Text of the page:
In the present study, Asopa technique was found to take lesser time to perform as compared to the Barbagli although the difference was not statistically significant (142 versus 125 minutes, ). Asopa technique was also found to be more suitable in cases where anterior urethra was found to be densely adhered to corpus cavernosum due to extensive spongiofibrosis. The complication rate was found to be equal in both of the approaches. In this series, 18 out of 20 patients were voiding satisfactorily at one-year follow-up in each group. Patients who failed in both of the groups were easily managed with OIU. The main limitation of our study were the short follow-up, smaller number of patients, and heterogeneity of our study population in terms of site of stricture and etiology of stricture.
Dorsal onlay buccal mucosal graft substitution urethroplasty for all morbid urethral strictures is feasible by both approaches. However, for purely penile urethral strictures ventral urethrotomy approach may be preferred due to easy accessibility to urethra and less time consuming, although larger randomized studies with longer follow-up are necessary before making a definite recommendation.
Conflict of Interests
The authors declare that they have no conflict of interests and no source of funding.
- M. F. MacDonald and R. A. Santucci, “Review and treatment algorithm of open surgical techniques for management of urethral strictures,” Urology, vol. 65, no. 1, pp. 9–15, 2005.
- G. Barbagli, C. Selli, V. di Cello, and A. Mottola, “A one-stage dorsal free-graft urethroplasty for bulbar urethral strictures,” British Journal of Urology, vol. 78, no. 6, pp. 929–932, 1996.
- C. E. Iselin and G. D. Webster, “Dorsal onlay graft urethroplasty for repair of bulbar urethral stricture,” Journal of Urology, vol. 161, no. 3, pp. 815–818, 1999.
- G. Barbagli, C. Selli, A. Tosto, and E. Palminteri, “Dorsal free graft urethroplasty,” Journal of Urology, vol. 155, no. 1, pp. 123–126, 1996.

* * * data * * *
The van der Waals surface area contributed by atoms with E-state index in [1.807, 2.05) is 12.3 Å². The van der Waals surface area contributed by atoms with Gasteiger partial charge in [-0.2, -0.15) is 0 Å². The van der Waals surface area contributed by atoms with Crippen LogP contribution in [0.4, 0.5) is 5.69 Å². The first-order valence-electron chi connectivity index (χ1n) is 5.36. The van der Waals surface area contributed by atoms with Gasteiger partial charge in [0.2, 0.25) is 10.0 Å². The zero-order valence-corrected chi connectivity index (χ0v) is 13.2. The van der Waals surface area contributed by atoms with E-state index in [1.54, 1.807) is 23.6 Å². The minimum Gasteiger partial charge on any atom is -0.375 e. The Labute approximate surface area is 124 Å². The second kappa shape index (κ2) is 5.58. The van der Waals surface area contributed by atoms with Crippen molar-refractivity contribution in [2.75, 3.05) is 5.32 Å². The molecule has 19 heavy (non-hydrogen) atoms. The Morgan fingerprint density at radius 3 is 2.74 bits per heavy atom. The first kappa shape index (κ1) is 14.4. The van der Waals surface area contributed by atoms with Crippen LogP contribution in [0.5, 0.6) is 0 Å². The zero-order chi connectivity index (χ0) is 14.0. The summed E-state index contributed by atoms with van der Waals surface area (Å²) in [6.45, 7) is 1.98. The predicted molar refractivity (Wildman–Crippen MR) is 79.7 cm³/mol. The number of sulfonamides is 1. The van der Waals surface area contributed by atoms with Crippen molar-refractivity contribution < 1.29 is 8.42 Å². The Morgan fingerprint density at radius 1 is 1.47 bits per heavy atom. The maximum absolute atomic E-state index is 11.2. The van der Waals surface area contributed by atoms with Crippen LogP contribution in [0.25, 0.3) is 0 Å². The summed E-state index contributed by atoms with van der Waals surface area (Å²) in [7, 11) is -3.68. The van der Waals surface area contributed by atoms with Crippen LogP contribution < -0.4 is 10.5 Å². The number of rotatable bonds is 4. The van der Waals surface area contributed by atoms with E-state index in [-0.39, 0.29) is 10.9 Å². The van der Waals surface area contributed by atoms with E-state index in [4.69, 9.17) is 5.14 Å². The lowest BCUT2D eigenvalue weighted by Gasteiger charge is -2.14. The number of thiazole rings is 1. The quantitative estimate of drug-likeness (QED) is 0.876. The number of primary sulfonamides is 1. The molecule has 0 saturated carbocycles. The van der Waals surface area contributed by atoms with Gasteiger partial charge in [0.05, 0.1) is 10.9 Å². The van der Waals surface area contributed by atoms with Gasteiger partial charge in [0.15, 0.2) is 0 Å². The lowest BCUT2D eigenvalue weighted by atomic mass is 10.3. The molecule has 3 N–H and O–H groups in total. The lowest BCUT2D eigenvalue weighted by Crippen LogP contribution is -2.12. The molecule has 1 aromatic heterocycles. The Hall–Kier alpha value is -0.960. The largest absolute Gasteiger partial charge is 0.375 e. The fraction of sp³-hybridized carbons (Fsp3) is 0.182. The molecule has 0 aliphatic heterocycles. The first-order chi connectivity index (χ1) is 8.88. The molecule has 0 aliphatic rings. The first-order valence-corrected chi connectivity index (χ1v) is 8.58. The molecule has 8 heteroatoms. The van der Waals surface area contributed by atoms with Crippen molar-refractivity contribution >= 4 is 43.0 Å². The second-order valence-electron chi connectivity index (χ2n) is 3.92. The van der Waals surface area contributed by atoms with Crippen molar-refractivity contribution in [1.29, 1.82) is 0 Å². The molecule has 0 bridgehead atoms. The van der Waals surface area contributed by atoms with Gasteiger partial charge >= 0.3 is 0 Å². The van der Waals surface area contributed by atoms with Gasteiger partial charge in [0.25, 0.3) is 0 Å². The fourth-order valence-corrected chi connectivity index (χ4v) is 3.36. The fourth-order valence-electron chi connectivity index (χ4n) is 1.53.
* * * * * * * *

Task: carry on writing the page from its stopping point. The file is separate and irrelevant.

- D. S. Kellner, J. A. Fracchia, and N. A. Armenakas, “Ventral onlay buccal mucosal grafts for anterior urethral strictures: long-term followup,” Journal of Urology, vol. 171, no. 2, pp. 726–729, 2004.
- S. N. Venn and A. R. Mundy, “Early experience with the use of buccal mucosa for substitution urethroplasty,” British Journal of Urology, vol. 81, no. 5, pp. 738–740, 1998.
- V. Pansadoro, P. Emiliozzi, M. Gaffi, and P. Scarpone, “Buccal mucosa urethroplasty for the treatment of bulbar urethral strictures,” Journal of Urology, vol. 161, no. 5, pp. 1501–1503, 1999.
- H. Wessells, “Ventral onlay graft techniques for urethroplasty,” Urologic Clinics of North America, vol. 29, no. 2, pp. 381–387, 2002.
- N. Dublin and L. H. Stewart, “Oral complications after buccal mucosal graft harvest for urethroplasty,” BJU International, vol. 94, no. 6, pp. 867–869, 2004.
- D. Dubey, A. Kumar, A. Mandhani, A. Srivastava, R. Kapoor, and M. Bhandari, “Buccal mucosal urethroplasty: a versatile technique for all urethral segments,” BJU International, vol. 95, no. 4, pp. 625–629, 2005.
- S. Bhargava and C. R. Chapple, “Buccal mucosal urethroplasty: is it the new gold standard?” BJU International, vol. 93, no. 9, pp. 1191–1193, 2004.
- D. Dubey, A. Kumar, P. Bansal et al., “Substitution urethroplasty for anterior urethral strictures: a critical appraisal of various techniques,” BJU International, vol. 91, no. 3, pp. 215–218, 2003.
- C. E. Iselin and G. D. Webster, “Dorsal onlay urethroplasty for urethral stricture repair,” World Journal of Urology, vol. 16, no. 3, pp. 181–185, 1998.
- G. Barbagli, E. Palminteri, and M. Lazzeri, “Dorsal onlay techniques for urethroplasty,” Urologic Clinics of North America, vol. 29, no. 2, pp. 389–395, 2002.